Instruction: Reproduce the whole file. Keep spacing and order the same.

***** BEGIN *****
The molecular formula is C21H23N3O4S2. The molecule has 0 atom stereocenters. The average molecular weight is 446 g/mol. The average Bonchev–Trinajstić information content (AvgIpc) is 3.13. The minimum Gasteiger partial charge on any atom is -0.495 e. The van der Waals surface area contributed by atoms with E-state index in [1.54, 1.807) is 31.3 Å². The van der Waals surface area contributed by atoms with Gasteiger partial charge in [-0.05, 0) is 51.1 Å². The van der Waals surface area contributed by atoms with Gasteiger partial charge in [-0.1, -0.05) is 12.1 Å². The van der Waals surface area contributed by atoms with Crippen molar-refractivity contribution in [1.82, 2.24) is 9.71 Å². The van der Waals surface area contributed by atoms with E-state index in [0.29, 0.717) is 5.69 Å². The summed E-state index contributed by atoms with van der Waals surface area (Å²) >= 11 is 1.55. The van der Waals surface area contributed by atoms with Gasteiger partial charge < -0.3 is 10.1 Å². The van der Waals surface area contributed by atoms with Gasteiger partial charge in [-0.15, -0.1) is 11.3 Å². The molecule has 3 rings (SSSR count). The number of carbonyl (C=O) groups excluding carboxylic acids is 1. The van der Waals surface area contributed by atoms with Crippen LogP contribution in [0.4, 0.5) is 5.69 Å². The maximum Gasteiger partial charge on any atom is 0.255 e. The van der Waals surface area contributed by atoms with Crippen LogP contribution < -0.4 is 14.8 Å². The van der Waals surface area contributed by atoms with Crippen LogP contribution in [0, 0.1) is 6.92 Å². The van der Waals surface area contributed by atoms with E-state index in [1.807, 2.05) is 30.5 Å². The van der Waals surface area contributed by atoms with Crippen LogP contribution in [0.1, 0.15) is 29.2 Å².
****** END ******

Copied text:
The molecular formula is C21H23N3O4S2. The molecule has 0 atom stereocenters. The average molecular weight is 446 g/mol. The average Bonchev–Trinajstić information content (AvgIpc) is 3.13. The minimum Gasteiger partial charge on any atom is -0.495 e. The van der Waals surface area contributed by atoms with E-state index in [1.54, 1.807) is 31.3 Å². The van der Waals surface area contributed by atoms with Gasteiger partial charge in [-0.05, 0) is 51.1 Å². The van der Waals surface area contributed by atoms with Gasteiger partial charge in [-0.1, -0.05) is 12.1 Å². The van der Waals surface area contributed by atoms with Crippen molar-refractivity contribution in [1.82, 2.24) is 9.71 Å². The van der Waals surface area contributed by atoms with E-state index in [0.29, 0.717) is 5.69 Å². The summed E-state index contributed by atoms with van der Waals surface area (Å²) >= 11 is 1.55. The van der Waals surface area contributed by atoms with Gasteiger partial charge < -0.3 is 10.1 Å². The van der Waals surface area contributed by atoms with Gasteiger partial charge in [-0.15, -0.1) is 11.3 Å². The molecule has 3 rings (SSSR count). The number of carbonyl (C=O) groups excluding carboxylic acids is 1. The van der Waals surface area contributed by atoms with Crippen LogP contribution in [0.4, 0.5) is 5.69 Å². The maximum Gasteiger partial charge on any atom is 0.255 e. The van der Waals surface area contributed by atoms with Crippen LogP contribution < -0.4 is 14.8 Å². The van der Waals surface area contributed by atoms with Crippen LogP contribution in [0, 0.1) is 6.92 Å². The van der Waals surface area contributed by atoms with E-state index in [1.807, 2.05) is 30.5 Å². The van der Waals surface area contributed by atoms with Crippen LogP contribution in [0.1, 0.15) is 29.2 Å².